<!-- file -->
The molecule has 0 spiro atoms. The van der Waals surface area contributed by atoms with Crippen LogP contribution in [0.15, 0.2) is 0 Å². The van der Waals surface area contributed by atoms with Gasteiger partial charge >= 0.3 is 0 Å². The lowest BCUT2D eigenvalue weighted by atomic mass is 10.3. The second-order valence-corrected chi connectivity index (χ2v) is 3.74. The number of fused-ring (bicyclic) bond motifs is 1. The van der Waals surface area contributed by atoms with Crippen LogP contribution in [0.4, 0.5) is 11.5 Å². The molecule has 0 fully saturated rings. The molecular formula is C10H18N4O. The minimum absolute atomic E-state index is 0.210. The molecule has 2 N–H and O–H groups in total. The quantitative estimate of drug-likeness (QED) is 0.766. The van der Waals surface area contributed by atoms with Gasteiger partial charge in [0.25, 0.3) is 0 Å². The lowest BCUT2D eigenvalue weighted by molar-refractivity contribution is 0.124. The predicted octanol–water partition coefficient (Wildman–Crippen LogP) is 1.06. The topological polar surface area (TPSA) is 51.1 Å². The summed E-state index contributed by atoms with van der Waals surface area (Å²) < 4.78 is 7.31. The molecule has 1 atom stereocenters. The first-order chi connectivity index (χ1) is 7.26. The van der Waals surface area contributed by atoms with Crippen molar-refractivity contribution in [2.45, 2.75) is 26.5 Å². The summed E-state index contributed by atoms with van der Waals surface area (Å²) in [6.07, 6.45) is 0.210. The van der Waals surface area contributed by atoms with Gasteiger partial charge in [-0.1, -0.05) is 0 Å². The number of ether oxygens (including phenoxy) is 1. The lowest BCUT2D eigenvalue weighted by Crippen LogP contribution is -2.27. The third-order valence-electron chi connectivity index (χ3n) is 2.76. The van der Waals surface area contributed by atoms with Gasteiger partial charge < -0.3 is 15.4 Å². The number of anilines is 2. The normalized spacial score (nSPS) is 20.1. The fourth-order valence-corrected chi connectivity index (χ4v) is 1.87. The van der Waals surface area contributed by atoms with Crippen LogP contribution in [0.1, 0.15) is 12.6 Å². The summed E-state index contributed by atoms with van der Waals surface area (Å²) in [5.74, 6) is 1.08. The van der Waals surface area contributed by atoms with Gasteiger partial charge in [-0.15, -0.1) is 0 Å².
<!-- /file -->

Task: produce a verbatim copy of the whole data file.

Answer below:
The molecule has 0 spiro atoms. The van der Waals surface area contributed by atoms with Crippen LogP contribution in [0.15, 0.2) is 0 Å². The van der Waals surface area contributed by atoms with Gasteiger partial charge >= 0.3 is 0 Å². The lowest BCUT2D eigenvalue weighted by atomic mass is 10.3. The second-order valence-corrected chi connectivity index (χ2v) is 3.74. The number of fused-ring (bicyclic) bond motifs is 1. The van der Waals surface area contributed by atoms with Crippen LogP contribution in [0.4, 0.5) is 11.5 Å². The molecule has 0 fully saturated rings. The molecular formula is C10H18N4O. The minimum absolute atomic E-state index is 0.210. The molecule has 2 N–H and O–H groups in total. The quantitative estimate of drug-likeness (QED) is 0.766. The van der Waals surface area contributed by atoms with Gasteiger partial charge in [0.25, 0.3) is 0 Å². The lowest BCUT2D eigenvalue weighted by molar-refractivity contribution is 0.124. The predicted octanol–water partition coefficient (Wildman–Crippen LogP) is 1.06. The topological polar surface area (TPSA) is 51.1 Å². The summed E-state index contributed by atoms with van der Waals surface area (Å²) < 4.78 is 7.31. The molecule has 1 atom stereocenters. The first-order chi connectivity index (χ1) is 7.26. The van der Waals surface area contributed by atoms with Crippen molar-refractivity contribution in [2.45, 2.75) is 26.5 Å². The summed E-state index contributed by atoms with van der Waals surface area (Å²) in [6.07, 6.45) is 0.210. The van der Waals surface area contributed by atoms with Gasteiger partial charge in [-0.1, -0.05) is 0 Å². The number of ether oxygens (including phenoxy) is 1. The lowest BCUT2D eigenvalue weighted by Crippen LogP contribution is -2.27. The third-order valence-electron chi connectivity index (χ3n) is 2.76. The van der Waals surface area contributed by atoms with Gasteiger partial charge < -0.3 is 15.4 Å². The number of anilines is 2. The normalized spacial score (nSPS) is 20.1. The fourth-order valence-corrected chi connectivity index (χ4v) is 1.87. The van der Waals surface area contributed by atoms with Crippen LogP contribution in [0.1, 0.15) is 12.6 Å². The summed E-state index contributed by atoms with van der Waals surface area (Å²) in [5.74, 6) is 1.08. The van der Waals surface area contributed by atoms with Gasteiger partial charge in [-0.15, -0.1) is 0 Å².